“If I were a planner, I would look at using up available existing space including surrounding islands first, then go underground and if we need to, go offshore — though technology is there, research should continue to make them more durable, cost-effective and sustainable,” he said.

Urban and land use planning for a denser population is complex, but as Professor Heng Chye Kiang, Dean of the NUS School of Design and Environment put it: “The question is whether Singapore can still be as liveable as its population continues to grow ... the challenge can also become an opportunity to introduce new typologies of integrated development, more meaningful open and green spaces integrated with amenities, a more effective mobility system and better use of new technologies to render our city more efficient and resilient.”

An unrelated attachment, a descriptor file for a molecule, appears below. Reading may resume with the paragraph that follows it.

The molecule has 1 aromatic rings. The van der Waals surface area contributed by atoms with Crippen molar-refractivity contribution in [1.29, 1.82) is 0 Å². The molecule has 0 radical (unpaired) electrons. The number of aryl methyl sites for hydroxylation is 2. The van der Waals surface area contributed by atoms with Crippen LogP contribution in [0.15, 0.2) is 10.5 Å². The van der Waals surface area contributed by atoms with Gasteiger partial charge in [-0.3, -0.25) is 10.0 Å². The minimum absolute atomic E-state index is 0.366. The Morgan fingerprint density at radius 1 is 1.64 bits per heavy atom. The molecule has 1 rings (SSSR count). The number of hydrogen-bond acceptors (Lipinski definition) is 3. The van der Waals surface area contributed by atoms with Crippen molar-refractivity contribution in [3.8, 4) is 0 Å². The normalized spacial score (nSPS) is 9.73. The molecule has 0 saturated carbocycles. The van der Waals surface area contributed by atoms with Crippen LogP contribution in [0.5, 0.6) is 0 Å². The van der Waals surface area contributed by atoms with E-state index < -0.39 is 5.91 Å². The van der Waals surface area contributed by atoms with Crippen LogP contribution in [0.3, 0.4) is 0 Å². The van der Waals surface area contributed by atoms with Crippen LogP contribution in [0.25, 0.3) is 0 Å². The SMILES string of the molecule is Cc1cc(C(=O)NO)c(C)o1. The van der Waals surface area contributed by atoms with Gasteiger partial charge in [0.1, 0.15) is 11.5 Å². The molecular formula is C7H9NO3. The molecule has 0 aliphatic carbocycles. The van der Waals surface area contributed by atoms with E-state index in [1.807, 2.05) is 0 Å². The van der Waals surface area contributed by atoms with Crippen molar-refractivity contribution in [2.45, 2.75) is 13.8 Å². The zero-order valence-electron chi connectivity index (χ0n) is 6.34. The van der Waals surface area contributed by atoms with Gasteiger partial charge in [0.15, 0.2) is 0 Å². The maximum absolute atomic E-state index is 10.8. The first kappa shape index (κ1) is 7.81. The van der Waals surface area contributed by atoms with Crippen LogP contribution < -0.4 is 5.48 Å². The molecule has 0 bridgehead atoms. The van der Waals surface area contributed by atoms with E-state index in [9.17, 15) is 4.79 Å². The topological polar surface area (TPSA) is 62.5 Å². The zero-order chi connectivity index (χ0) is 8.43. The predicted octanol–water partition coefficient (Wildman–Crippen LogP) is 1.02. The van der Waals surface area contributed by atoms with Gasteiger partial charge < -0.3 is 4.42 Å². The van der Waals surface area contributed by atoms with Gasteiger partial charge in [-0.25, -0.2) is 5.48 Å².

Will HDB flats of the future be taller?

Like all other developments, HDB blocks are subject to height control based on the relevant agencies’ planning rules, flight paths and other technical requirements, said the MND.

Standing tallest at the moment is the Pinnacle@Duxton at 50 storeys. In towns with less severe height constraints — such as Toa Payoh, Queenstown, Bukit Merah — residential developments are “in the range of 40 stories”, with a few blocks under construction exceeding that.

HDB already builds to the maximum allowable height in new towns. But it does not do so in the Central Area where height limits are less restrictive, because very high-rise buildings will require high-speed lifts and an additional fire safety refuge floor — extras which will be “expensive to provide and maintain”, said MND.